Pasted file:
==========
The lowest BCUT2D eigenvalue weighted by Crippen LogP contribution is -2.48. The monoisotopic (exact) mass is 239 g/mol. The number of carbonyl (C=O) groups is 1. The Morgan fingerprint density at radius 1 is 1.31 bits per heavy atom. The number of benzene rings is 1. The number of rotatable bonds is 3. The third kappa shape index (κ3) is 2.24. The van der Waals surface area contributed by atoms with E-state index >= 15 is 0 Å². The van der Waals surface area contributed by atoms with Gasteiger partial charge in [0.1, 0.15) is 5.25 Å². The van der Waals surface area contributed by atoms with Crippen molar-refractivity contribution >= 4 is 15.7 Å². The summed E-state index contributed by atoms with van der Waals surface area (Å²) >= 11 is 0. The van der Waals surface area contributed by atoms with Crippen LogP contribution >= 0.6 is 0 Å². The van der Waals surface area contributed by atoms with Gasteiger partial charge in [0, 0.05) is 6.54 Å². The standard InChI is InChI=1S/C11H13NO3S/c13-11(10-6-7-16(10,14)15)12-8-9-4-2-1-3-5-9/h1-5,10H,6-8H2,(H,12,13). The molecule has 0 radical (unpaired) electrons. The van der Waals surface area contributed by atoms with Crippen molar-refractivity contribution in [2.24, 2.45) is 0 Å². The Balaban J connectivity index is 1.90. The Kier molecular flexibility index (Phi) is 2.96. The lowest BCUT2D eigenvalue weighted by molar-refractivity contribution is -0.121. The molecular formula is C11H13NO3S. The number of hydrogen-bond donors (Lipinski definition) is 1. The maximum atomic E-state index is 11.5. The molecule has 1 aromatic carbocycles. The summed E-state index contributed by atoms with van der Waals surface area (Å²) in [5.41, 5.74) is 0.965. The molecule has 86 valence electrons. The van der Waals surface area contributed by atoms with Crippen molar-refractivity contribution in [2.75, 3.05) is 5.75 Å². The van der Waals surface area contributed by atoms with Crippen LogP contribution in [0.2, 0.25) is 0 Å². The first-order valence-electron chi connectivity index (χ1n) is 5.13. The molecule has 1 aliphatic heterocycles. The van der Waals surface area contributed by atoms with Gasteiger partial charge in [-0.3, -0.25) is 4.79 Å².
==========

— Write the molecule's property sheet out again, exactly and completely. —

The lowest BCUT2D eigenvalue weighted by Crippen LogP contribution is -2.48. The monoisotopic (exact) mass is 239 g/mol. The number of carbonyl (C=O) groups is 1. The Morgan fingerprint density at radius 1 is 1.31 bits per heavy atom. The number of benzene rings is 1. The number of rotatable bonds is 3. The third kappa shape index (κ3) is 2.24. The van der Waals surface area contributed by atoms with E-state index >= 15 is 0 Å². The van der Waals surface area contributed by atoms with Gasteiger partial charge in [0.1, 0.15) is 5.25 Å². The van der Waals surface area contributed by atoms with Crippen molar-refractivity contribution >= 4 is 15.7 Å². The summed E-state index contributed by atoms with van der Waals surface area (Å²) >= 11 is 0. The van der Waals surface area contributed by atoms with Crippen LogP contribution >= 0.6 is 0 Å². The van der Waals surface area contributed by atoms with Gasteiger partial charge in [0, 0.05) is 6.54 Å². The standard InChI is InChI=1S/C11H13NO3S/c13-11(10-6-7-16(10,14)15)12-8-9-4-2-1-3-5-9/h1-5,10H,6-8H2,(H,12,13). The molecule has 0 radical (unpaired) electrons. The van der Waals surface area contributed by atoms with Crippen molar-refractivity contribution in [2.24, 2.45) is 0 Å². The Balaban J connectivity index is 1.90. The Kier molecular flexibility index (Phi) is 2.96. The lowest BCUT2D eigenvalue weighted by molar-refractivity contribution is -0.121. The molecular formula is C11H13NO3S. The number of hydrogen-bond donors (Lipinski definition) is 1. The maximum atomic E-state index is 11.5. The molecule has 1 aromatic carbocycles. The summed E-state index contributed by atoms with van der Waals surface area (Å²) in [5.41, 5.74) is 0.965. The molecule has 86 valence electrons. The van der Waals surface area contributed by atoms with Crippen molar-refractivity contribution in [2.75, 3.05) is 5.75 Å². The van der Waals surface area contributed by atoms with Crippen LogP contribution in [0.2, 0.25) is 0 Å². The first-order valence-electron chi connectivity index (χ1n) is 5.13. The molecule has 1 aliphatic heterocycles. The van der Waals surface area contributed by atoms with Gasteiger partial charge in [-0.3, -0.25) is 4.79 Å².